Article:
OVERVIEW: For our asynchronous meeting, I asked all of you to read the introduction to Asao Inoue's ground-breaking book Antiracist Writing Assessment Ecologies: Teaching and Assessing Writing for a Socially Just Future.
There are any number of words in the the title alone worth discussing because they are words that come up in wide-ranging discussions, both public and scholarly, that are intensely relevant to the world we live in. Assessment is a topic that we all, as teachers, know--and sometimes dread--though the depth and breadth of how we understand it can be limited and limiting. Social Justice is a phrase too casually thrown around these days without much interrogation of what social justice looks like in the constituent community affecting it and affected by it (BSU is certainly guilty of this). And, finally, antiracist is a term coming into vogue at this particular cultural and historical moment: to be antiracist implies not just not being racist, but being actively engaged in fighting the effects of systemic racism and white privilege.
Inoue brings these ideas all together, forces working in a classroom--thus, his term, ecologies.
POST: We started the semester exploring early contexts for the field of Writing Studies--where and how it started in the US university. This week we are jumping to now, to see where the field has ended up. There are many ways to do that, but I chose Inoue because a) his profound effect on my own teaching and thinking about assessment, and b) because I think he speaks to the best the field can contribute to the wider world. To do this work, I would like us to dissect this important piece of award-winning scholarship from the field as a class. For this week's post, please do the following in your Reading Response:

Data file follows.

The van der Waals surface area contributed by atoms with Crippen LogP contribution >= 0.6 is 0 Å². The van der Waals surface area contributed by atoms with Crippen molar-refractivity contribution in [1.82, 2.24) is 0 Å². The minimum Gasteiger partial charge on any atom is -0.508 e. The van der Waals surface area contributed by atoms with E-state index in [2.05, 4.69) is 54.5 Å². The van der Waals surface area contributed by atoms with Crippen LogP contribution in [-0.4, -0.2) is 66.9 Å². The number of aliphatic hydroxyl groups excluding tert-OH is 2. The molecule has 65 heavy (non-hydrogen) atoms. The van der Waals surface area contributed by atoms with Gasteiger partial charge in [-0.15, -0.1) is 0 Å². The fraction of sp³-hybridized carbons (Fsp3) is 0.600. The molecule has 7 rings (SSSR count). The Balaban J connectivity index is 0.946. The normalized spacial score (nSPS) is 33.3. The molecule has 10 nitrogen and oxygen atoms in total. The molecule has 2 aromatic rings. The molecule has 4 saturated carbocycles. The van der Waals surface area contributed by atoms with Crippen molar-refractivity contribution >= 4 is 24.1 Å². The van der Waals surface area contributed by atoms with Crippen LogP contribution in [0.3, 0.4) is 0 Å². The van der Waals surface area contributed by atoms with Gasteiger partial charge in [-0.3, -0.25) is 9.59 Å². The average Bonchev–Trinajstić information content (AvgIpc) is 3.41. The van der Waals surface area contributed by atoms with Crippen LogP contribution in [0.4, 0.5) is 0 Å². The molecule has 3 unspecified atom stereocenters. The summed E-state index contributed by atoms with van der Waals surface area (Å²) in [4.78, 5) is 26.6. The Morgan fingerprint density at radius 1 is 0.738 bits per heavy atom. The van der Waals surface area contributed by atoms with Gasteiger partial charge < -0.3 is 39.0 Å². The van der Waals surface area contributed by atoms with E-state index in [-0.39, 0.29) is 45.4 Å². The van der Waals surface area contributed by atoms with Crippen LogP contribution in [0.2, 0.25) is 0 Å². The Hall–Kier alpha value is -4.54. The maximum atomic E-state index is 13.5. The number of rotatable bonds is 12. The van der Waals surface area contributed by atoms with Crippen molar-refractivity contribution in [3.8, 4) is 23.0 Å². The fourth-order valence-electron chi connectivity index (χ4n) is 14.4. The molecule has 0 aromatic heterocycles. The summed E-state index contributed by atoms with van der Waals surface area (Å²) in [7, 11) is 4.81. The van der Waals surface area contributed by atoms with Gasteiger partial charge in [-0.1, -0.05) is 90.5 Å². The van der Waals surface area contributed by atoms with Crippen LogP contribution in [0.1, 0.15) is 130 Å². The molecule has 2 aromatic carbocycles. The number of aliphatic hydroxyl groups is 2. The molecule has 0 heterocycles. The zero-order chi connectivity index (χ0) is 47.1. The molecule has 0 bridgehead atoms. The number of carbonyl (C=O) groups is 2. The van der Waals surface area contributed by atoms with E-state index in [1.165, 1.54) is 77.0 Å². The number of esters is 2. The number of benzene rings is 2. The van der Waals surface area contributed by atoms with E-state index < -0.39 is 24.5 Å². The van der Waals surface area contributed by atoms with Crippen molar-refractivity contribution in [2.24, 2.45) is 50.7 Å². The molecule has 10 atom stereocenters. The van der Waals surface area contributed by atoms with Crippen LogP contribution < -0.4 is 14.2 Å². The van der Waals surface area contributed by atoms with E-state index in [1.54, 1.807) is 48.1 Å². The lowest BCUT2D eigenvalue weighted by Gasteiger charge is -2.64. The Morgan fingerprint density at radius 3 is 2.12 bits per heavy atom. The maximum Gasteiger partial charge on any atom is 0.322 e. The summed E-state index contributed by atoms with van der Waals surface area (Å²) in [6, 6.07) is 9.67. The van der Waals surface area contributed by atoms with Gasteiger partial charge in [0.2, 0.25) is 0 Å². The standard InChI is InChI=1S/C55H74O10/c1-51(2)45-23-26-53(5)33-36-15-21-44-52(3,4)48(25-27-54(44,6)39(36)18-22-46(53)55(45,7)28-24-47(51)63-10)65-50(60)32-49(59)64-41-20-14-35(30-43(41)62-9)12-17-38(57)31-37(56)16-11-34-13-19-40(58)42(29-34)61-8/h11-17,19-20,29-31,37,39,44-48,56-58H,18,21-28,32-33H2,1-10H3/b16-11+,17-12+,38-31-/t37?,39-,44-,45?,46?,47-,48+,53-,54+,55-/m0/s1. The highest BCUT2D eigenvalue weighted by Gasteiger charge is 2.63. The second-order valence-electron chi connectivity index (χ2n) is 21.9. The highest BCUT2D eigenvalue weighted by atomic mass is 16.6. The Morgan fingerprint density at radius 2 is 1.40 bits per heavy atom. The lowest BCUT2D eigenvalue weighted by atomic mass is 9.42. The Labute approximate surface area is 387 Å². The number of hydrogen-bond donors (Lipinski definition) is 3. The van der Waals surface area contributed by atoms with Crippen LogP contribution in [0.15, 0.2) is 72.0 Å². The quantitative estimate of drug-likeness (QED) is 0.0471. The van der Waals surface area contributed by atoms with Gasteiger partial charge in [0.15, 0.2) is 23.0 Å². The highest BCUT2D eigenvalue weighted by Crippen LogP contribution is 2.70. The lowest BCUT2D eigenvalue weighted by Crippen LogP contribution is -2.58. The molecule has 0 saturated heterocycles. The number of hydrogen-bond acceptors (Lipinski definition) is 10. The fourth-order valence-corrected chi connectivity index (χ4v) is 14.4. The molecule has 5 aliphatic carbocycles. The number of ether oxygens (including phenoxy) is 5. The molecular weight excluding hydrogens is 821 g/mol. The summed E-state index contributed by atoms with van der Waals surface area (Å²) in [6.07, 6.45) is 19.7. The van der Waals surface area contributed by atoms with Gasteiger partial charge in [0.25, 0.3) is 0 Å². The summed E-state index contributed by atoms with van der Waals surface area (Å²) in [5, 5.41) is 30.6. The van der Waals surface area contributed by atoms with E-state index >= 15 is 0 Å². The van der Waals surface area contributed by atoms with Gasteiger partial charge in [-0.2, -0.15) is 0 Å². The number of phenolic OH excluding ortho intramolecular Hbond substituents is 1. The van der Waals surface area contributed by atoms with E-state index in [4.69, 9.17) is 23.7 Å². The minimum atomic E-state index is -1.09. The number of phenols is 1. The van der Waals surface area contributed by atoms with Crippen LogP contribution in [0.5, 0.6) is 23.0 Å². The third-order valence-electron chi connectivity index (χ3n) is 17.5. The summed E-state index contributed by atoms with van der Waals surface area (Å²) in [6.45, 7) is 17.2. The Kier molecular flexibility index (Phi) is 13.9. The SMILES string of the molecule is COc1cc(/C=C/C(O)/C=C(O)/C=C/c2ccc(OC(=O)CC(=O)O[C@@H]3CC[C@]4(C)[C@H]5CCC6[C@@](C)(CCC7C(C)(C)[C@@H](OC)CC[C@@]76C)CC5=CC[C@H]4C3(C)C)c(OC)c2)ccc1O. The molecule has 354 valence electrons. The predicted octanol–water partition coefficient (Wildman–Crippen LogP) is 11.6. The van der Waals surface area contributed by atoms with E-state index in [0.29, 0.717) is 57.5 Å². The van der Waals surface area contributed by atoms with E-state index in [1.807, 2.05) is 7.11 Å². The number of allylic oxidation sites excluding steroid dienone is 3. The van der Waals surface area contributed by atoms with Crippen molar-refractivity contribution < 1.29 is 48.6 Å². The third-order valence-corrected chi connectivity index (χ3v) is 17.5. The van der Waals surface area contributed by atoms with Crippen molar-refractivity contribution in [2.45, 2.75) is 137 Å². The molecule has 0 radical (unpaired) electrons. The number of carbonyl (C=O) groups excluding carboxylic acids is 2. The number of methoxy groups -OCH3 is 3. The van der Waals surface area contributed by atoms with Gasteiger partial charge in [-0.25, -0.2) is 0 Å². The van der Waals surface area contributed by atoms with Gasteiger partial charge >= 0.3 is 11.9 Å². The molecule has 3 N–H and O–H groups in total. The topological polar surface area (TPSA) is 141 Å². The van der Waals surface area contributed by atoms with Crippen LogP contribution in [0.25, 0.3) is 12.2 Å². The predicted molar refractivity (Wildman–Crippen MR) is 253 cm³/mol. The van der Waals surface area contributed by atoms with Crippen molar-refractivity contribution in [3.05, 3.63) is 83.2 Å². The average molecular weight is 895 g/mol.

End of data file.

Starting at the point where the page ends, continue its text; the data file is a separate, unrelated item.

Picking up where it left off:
1. Include the briefest of summaries of the introduction to Antiracist. This is the text we all read, so don't feel like you need to explain the chapter so much as indicate what you, as a reader, writer, student, teacher, understand Inoue's argument to be here.
2. Using the list included in this week's update, provide a bit more complete summary of the chapter you were assigned to read for this week.
3. Try to identify what parts of the introduction your chapter makes feel more complete and realized, more understood.
See the Monday Update for what chapter you need to read. You'll be reading in small groups of 2 or 3 so you don't need to feel like if you get it wrong you'll be ruining Christmas or anything.
IN-CLASS on Wednesday: I will ask you to connect what you read about in your chapter to at least one other person in our class who read a DIFFERENT chapter. I tell you this here just to prepare you for that work.
torda & the 513s
Post to this space no later than 15 minutes before class when we meet synchronously; post by midnight on the day of class when we meet asynchronously (that includes both your post and your response to your colleagues).